McKayla Maroney
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USA Gymnastics names women’s team for World Championships

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As expected, U.S. all-around champion Simone Biles and 2012 Olympic champions McKayla Maroney and Kyla Ross will lead the U.S. women’s gymnastics team at the World Championships beginning Oct. 1 in Antwerp, Belgium.

The only question before the official team announcement Sunday was the identity of the team’s fourth and final member.

Enter Brenna Dowell, 17, who placed third in the all-around at the U.S. Championships last month, behind Biles and Ross.

Dowell beat out the likes of Elizabeth Price (2012 Olympic team alternate), Peyton Ernst (fourth, U.S. all-around) and MyKayla Skinner (third, vault, floor exercise) for the final spot. A selection committee chose the team following a selection camp in Texas this weekend.

Price was named the non-traveling alternate.

Maroney is expected to at least try to defend her world title on the vault, where she also won Olympic silver. She’s also a medal threat on floor. Maroney could do just those two events, freeing up Dowell for uneven bars and/or balance beam.

Or, all three of Biles, Maroney and Ross could compete in the all-around. If that happens, Dowell would not compete.

The U.S. has excelled at the last two year-after-the-Olympics World Championships. Chellsie Memmel and Nastia Liukin went one-two in the all-around in 2005, and Bridget Sloan and Rebecca Bross did the same in 2009.

No members of the 2009 World Championships team went on to make the 2012 Olympic team. No U.S. woman has made back-to-back Olympic teams since 1996 and 2000.

There is no team event at this year’s World Championships. The top international threat in the all-around is 2012 Olympic bronze medalist and 2010 world champion Aliya Mustafina of Russia, who won the 2013 European all-around title and the World University Games.

U.S. men’s team for World Championships

David Rudisha escapes car crash ‘well and unhurt’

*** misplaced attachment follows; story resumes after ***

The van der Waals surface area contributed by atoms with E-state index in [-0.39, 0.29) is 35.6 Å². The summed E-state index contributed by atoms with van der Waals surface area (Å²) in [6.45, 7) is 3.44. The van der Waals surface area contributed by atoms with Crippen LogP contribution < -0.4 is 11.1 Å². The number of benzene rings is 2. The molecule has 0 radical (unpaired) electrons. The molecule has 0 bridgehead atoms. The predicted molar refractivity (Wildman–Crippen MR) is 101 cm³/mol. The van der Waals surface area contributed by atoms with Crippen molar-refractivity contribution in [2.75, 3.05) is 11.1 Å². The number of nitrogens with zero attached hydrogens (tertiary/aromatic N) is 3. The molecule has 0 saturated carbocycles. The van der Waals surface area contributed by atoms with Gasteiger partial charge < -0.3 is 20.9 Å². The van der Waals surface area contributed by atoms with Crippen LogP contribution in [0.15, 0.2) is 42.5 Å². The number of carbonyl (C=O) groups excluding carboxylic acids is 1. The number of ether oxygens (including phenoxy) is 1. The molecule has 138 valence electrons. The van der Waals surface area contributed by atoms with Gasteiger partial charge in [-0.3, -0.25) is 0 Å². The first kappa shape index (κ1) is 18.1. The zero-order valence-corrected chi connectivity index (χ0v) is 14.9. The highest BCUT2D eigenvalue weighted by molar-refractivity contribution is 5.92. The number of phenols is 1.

AP
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David Rudisha, a two-time Olympic champion and world record holder at 800m, is “well and unhurt” after a car accident in his native Kenya, according to his Facebook account.

Kenyan media reported that one of Rudisha’s tires burst on Saturday night, leading his car to collide with a bus, and he was treated for minor injuries at a hospital.

Rudisha, 30, last raced July 4, 2017, missing extended time with a quad muscle strain and back problems. His manager said last week that Rudisha will miss next month’s world championships.

Rudisha owns the three fastest times in history, including the world record 1:40.91 set in an epic 2012 Olympic final.

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Tokyo Paralympic medals unveiled with historic Braille design, indentations

Tokyo Paralympic Medals
Tokyo 2020
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The Tokyo Paralympic medals, which like the Olympic medals are created in part with metals from recycled cell phones and other small electronics, were unveiled on Sunday, one year out from the Opening Ceremony.

In a first for the Paralympics, each medal has one to three indentation(s) on its side to distinguish its color by touch — one for gold, two silver and three for bronze. Braille letters also spell out “Tokyo 2020” on each medal’s face.

For Rio, different amounts of tiny steel balls were put inside the medals based on their color, so that when shaken they would make distinct sounds. Visually impaired athletes could shake the medals next to their ears to determine the color.

More on the design from Tokyo 2020:

The design is centered around the motif of a traditional Japanese fan, depicting the Paralympic Games as the source of a fresh new wind refreshing the world as well as a shared experience connecting diverse hearts and minds. The kaname, or pivot point, holds all parts of the fan together; here it represents Para athletes bringing people together regardless of nationality or ethnicity. Motifs on the leaves of the fan depict the vitality of people’s hearts and symbolize Japan’s captivating and life-giving natural environment in the form of rocks, flowers, wood, leaves, and water. These are applied with a variety of techniques, producing a textured surface that makes the medals compelling to touch.

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Tokyo Paralympic Medals

Tokyo Paralympic Medals